Caroline Deakins, an engineering sophomore, added, "A structure isn't only a structure. It's the intent, what it does for the people, and how it reflects the culture and the necessity." 

That's one of the key lessons of the class, Wu said. And though it's a rare experience to hike up the steep, uneven cobble steps of the Great Wall or sail through the massive staircase locks of the Three Gorges Dam, the class goes beyond engineering, he said.

"Because of globalization, many companies value potential employees with global experience."—Xinli Wu

"It's about globalization," Wu stated. He explained that a class taught in the United States could competently cover the ins and outs of designing and building something like the Great Wall or Three Gorges Dam, but nothing can really match lessons learned first-hand overseas.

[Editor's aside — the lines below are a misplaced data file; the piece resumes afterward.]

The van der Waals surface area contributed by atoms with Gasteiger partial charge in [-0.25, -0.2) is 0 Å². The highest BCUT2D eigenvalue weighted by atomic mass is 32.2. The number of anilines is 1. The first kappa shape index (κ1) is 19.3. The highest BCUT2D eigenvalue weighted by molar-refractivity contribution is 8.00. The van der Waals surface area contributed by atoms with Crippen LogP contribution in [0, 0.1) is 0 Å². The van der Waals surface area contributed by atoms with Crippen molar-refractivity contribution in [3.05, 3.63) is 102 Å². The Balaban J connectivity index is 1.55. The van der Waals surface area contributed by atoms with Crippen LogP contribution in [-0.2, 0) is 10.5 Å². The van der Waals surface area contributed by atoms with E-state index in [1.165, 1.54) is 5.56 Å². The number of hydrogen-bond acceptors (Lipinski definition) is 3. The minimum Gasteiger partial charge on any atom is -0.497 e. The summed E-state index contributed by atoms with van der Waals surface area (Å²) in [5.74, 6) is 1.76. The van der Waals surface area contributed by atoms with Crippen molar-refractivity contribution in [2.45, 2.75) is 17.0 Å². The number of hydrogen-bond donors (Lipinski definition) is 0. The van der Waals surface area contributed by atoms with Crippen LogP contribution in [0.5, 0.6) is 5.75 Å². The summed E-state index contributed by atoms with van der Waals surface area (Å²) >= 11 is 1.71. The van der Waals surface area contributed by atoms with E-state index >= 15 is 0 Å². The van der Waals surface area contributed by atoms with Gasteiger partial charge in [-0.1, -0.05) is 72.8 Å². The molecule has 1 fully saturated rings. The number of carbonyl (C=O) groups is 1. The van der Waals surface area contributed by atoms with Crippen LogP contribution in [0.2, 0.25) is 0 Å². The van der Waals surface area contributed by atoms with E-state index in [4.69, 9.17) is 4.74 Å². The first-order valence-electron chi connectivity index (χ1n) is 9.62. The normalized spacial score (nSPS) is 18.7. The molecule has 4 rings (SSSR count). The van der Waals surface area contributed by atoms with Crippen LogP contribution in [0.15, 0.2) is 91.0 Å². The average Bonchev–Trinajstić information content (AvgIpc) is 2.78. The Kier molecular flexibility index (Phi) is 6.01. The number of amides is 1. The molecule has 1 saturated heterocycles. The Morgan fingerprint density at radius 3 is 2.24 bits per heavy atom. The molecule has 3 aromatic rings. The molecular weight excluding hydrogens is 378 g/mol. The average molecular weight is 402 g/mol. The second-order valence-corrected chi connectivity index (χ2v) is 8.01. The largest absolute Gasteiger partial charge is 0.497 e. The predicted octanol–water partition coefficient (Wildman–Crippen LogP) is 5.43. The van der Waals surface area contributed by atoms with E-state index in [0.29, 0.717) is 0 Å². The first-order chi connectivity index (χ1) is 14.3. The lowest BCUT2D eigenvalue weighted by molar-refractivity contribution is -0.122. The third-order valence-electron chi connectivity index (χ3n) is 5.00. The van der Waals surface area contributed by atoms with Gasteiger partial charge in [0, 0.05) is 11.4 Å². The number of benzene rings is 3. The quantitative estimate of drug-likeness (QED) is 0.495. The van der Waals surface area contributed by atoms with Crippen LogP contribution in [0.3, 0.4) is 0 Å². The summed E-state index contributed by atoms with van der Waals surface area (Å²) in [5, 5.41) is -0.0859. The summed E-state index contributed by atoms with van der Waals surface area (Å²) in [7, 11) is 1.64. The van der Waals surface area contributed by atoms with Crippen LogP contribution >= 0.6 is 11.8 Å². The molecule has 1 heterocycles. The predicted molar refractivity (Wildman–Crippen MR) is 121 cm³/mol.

Becoming Global Citizens

"In China, the students learn about cultural etiquette such as table manners," Wu said. Though that may sound silly on the surface, "eating culture is a big deal in China. A lot of business is negotiated over dinner. If you don't do things right, you may have an awkward moment." 

For example, accepting a business card in China is a small ritual. The recipient, Wu said, must accept the card with two hands and thank the giver. To take a business card with one hand and slip it into a pocket is considered disrespectful. 

"[G]oing on this trip has really taught me the culture of China, getting a first-hand experience with going to dinners, meeting people, experiencing how to do things correctly, who sits where, how to accept business cards—everything."—Connor Leavitt